For me, a doula is a well-informed woman who has a desire to assist women in an extremely important time of their lives. A doula will work with you and your partner to build the support you’ll need throughout labor, delivery and post-partum. Regardless of age, number of previous babies or how you’ve birthed before a doula will provide you with experience, information and a stress free environment that is necessary to birth.
Research has found that women who have continuous one-on-one support during labor tend to use pain medication less often, have slightly shorter labors, and are less likely to have a c-section or a forceps or vacuum-assisted delivery. In fact, if you’re serious about trying to give birth without pain medication, a doula may be your best ally.₁
Doulas are trained and experienced in childbirth and are usually mothers themselves. While they have good knowledge and awareness of the birth process, a doula does not support the mother in a medical role. That is the job of the midwife or doctor. A doula helps to keep birth normal (if that is the wishes of the birthing mother), and is a valuable addition to the birth team.
Should a birth become complicated and require medical assistance, a doula will still remain by your side and help in any way she can. She will not make decisions for those she supports, but she will assist them through the decision making process. A doula provides balanced information so the couple can make their own choices. Many women consider doulas to be an absolute must, especially for those giving birth in a hospital. Due to the over-medicalisation of birth, inductions of labor have skyrocketed, and are partly to blame for the 30% cesarean rate!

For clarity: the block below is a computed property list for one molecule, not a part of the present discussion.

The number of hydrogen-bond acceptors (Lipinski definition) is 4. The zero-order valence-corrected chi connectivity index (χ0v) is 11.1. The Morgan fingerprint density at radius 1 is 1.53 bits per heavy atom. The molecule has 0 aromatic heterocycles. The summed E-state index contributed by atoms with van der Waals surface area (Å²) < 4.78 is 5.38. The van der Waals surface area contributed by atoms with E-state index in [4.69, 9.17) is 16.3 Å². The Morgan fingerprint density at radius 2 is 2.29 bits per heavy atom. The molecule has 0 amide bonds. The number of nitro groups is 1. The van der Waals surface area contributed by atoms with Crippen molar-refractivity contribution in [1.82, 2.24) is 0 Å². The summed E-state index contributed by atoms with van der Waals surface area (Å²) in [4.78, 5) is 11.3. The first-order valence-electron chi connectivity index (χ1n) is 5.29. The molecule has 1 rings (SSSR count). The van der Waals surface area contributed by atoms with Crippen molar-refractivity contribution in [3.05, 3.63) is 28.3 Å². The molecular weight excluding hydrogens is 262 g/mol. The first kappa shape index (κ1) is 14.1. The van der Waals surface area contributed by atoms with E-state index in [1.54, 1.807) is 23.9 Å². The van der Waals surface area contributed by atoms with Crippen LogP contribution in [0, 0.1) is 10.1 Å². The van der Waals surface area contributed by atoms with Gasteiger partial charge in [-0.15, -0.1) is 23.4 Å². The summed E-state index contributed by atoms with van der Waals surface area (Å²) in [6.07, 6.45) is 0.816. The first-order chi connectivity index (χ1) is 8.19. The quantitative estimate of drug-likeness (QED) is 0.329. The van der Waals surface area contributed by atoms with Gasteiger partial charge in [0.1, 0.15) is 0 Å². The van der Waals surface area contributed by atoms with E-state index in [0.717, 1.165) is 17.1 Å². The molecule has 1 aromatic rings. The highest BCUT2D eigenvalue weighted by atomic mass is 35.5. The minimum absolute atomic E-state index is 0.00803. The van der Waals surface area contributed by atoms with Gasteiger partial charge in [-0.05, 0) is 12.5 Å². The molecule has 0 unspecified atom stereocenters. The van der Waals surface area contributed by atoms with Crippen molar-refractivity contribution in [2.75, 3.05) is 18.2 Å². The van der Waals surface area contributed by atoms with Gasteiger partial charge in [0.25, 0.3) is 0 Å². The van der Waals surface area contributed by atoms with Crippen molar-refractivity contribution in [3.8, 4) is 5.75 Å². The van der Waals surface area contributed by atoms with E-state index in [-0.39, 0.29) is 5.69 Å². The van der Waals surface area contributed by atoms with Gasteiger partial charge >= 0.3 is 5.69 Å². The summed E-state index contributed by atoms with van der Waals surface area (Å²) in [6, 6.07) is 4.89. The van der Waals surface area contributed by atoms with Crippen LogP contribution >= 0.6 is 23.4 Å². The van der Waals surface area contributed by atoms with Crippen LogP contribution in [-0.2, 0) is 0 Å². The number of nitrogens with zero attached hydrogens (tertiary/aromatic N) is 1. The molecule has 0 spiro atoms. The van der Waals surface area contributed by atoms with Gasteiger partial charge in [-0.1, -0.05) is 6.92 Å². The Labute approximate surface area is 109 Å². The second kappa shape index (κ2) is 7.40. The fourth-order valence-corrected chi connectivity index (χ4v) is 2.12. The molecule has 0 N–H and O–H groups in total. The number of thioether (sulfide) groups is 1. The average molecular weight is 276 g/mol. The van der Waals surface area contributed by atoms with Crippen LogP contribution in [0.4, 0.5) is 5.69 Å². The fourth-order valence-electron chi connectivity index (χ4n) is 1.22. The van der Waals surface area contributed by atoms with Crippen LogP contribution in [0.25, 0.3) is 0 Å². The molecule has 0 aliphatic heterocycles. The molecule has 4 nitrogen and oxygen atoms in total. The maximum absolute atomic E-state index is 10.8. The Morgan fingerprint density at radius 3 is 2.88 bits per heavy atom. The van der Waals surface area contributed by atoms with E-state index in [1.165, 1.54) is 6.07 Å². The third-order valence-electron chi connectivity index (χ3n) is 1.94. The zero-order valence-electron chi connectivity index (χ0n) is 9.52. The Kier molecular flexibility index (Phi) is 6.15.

A doula may provide some or all of the following services, dependent on her training and skills. Often doulas are also qualified in other therapies too, so it always helps to ask!
- Birth education and preparation
- Birth planning (including creating a written birth plan/birth preferences document)
- De-briefing previous births
- Massage and other comfort measures
- Suggest positions and changes to help ease pain and facilitate a smoother, more effective labor
- Provide reassurance and encouragement
- Optimal fetal positioning
- Talking through emotional blockages which may come up during pregnancy and in labor
- Keep your ‘environment’ going – aromatherapy, music, candles etc
- Assisting you with negotiation of your preferences
- Photography and/or video of the birth itself, as well as those precious first moments as a family₂